# How to Detect A Short

1. Mar 6, 2012

### Blah937

This is a theoretical question. Say we are imagining a way to detect whether a pair of circuits might be shorted together. There’s already hardware and firmware that sends pulses out on both of the circuits, and measures the response on the outputs. So, would we want to recommend additional hardware and/or software to apply test loads (R and/or C), or different signals, to any of those circuits?

In any case if the above doesn't make sense...how can we generally detect if there is a short in our circuit? I'm not looking for just apply a DMM and see if it beeps. lol. Thanks though! Any input would be greatly appreciated.

2. Mar 6, 2012

3. Mar 6, 2012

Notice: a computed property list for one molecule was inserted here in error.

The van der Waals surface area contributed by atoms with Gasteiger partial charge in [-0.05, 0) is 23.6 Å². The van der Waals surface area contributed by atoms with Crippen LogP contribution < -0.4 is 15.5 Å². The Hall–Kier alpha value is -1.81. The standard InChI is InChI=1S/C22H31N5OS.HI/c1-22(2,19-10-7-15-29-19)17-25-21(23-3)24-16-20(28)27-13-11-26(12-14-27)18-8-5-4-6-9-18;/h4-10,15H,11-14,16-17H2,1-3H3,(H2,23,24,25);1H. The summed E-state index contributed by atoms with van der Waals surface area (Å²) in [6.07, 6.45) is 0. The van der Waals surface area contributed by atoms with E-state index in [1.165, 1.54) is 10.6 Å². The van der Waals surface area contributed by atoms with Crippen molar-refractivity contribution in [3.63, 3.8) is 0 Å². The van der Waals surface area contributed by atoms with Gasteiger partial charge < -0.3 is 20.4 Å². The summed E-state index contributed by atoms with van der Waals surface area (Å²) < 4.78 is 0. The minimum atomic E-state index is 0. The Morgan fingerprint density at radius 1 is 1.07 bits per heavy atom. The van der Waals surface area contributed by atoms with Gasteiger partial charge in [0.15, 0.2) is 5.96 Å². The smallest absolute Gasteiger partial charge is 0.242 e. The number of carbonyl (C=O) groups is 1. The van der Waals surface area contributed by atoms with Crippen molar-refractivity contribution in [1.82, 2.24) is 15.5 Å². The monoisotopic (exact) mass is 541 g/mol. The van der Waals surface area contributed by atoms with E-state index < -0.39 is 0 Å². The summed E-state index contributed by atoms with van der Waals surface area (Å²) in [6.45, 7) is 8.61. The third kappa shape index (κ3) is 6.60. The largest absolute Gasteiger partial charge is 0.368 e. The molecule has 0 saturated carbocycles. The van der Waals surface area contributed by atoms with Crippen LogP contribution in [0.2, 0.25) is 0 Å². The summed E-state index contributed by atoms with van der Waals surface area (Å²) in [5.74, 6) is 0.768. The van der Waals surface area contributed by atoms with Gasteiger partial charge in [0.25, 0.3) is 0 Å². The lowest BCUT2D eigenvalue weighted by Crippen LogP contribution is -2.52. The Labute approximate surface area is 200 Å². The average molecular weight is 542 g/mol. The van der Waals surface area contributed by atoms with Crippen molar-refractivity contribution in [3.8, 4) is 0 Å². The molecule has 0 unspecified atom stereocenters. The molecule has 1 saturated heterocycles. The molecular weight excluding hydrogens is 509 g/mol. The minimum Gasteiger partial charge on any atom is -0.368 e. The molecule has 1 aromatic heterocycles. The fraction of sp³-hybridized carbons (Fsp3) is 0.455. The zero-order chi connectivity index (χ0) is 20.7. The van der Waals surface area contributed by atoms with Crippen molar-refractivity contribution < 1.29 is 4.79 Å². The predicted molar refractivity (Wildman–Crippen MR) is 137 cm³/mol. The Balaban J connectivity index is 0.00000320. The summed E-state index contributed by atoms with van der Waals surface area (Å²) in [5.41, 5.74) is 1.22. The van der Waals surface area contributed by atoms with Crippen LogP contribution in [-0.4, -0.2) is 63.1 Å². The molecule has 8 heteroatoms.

### Staff: Mentor

You pretty much use a technique analogous to what the DVM beeping tells you. Apply a voltage through a moderate source impedance and measure the voltage on the far side of the source impedance. Alternately you could measure the current through the source impedance, but just do whatever is easiest in your circuit.

4. Mar 6, 2012

### davenn

well the other option is .... the short cct is likely to be where the greatest amount of circuit damage is done and from whence the smoke has issued :tongue:

Dave

5. Mar 6, 2012

### skeptic2

Once when troubleshooting a board I had access to an ohmmeter that could measure milliohms. I could actually measure the resistance of the traces and by following the path of least resistance I was able to find the short fairly rapidly.

When I used to program board testers, we programmed the testers using a known good board. With that board we generated a table of known shorts and known opens. When an unknown board was tested, running through the shorts and opens was very fast and very effective. Only after passing shorts and opens would the tester check the impedances between nodes.

6. Mar 6, 2012

### Averagesupernova

Also known as ATE.